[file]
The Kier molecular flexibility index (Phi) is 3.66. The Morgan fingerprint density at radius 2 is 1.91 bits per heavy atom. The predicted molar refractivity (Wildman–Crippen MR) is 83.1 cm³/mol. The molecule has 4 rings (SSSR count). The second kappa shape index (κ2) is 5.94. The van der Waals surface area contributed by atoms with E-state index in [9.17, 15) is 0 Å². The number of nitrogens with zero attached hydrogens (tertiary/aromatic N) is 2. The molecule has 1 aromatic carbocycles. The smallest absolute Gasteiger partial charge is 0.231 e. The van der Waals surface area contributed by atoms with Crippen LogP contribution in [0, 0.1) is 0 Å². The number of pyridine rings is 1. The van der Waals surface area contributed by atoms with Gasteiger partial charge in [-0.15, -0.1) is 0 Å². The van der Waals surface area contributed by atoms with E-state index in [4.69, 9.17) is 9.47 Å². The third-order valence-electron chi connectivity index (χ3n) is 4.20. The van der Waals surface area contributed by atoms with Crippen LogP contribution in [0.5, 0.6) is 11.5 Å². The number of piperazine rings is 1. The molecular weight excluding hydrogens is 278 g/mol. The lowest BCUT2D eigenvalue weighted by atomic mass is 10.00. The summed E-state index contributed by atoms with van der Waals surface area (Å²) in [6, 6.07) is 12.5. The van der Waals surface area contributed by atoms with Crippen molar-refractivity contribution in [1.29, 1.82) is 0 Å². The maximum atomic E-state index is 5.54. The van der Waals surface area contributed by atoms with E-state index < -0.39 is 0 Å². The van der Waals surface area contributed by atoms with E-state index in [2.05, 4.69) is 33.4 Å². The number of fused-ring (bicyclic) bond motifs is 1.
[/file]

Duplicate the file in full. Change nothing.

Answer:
The Kier molecular flexibility index (Phi) is 3.66. The Morgan fingerprint density at radius 2 is 1.91 bits per heavy atom. The predicted molar refractivity (Wildman–Crippen MR) is 83.1 cm³/mol. The molecule has 4 rings (SSSR count). The second kappa shape index (κ2) is 5.94. The van der Waals surface area contributed by atoms with E-state index in [9.17, 15) is 0 Å². The number of nitrogens with zero attached hydrogens (tertiary/aromatic N) is 2. The molecule has 1 aromatic carbocycles. The smallest absolute Gasteiger partial charge is 0.231 e. The van der Waals surface area contributed by atoms with Crippen LogP contribution in [0, 0.1) is 0 Å². The number of pyridine rings is 1. The van der Waals surface area contributed by atoms with Gasteiger partial charge in [-0.15, -0.1) is 0 Å². The van der Waals surface area contributed by atoms with E-state index in [4.69, 9.17) is 9.47 Å². The third-order valence-electron chi connectivity index (χ3n) is 4.20. The van der Waals surface area contributed by atoms with Crippen LogP contribution in [0.5, 0.6) is 11.5 Å². The number of piperazine rings is 1. The molecular weight excluding hydrogens is 278 g/mol. The lowest BCUT2D eigenvalue weighted by atomic mass is 10.00. The summed E-state index contributed by atoms with van der Waals surface area (Å²) in [6, 6.07) is 12.5. The van der Waals surface area contributed by atoms with Crippen molar-refractivity contribution in [1.29, 1.82) is 0 Å². The maximum atomic E-state index is 5.54. The van der Waals surface area contributed by atoms with E-state index < -0.39 is 0 Å². The van der Waals surface area contributed by atoms with E-state index in [2.05, 4.69) is 33.4 Å². The number of fused-ring (bicyclic) bond motifs is 1.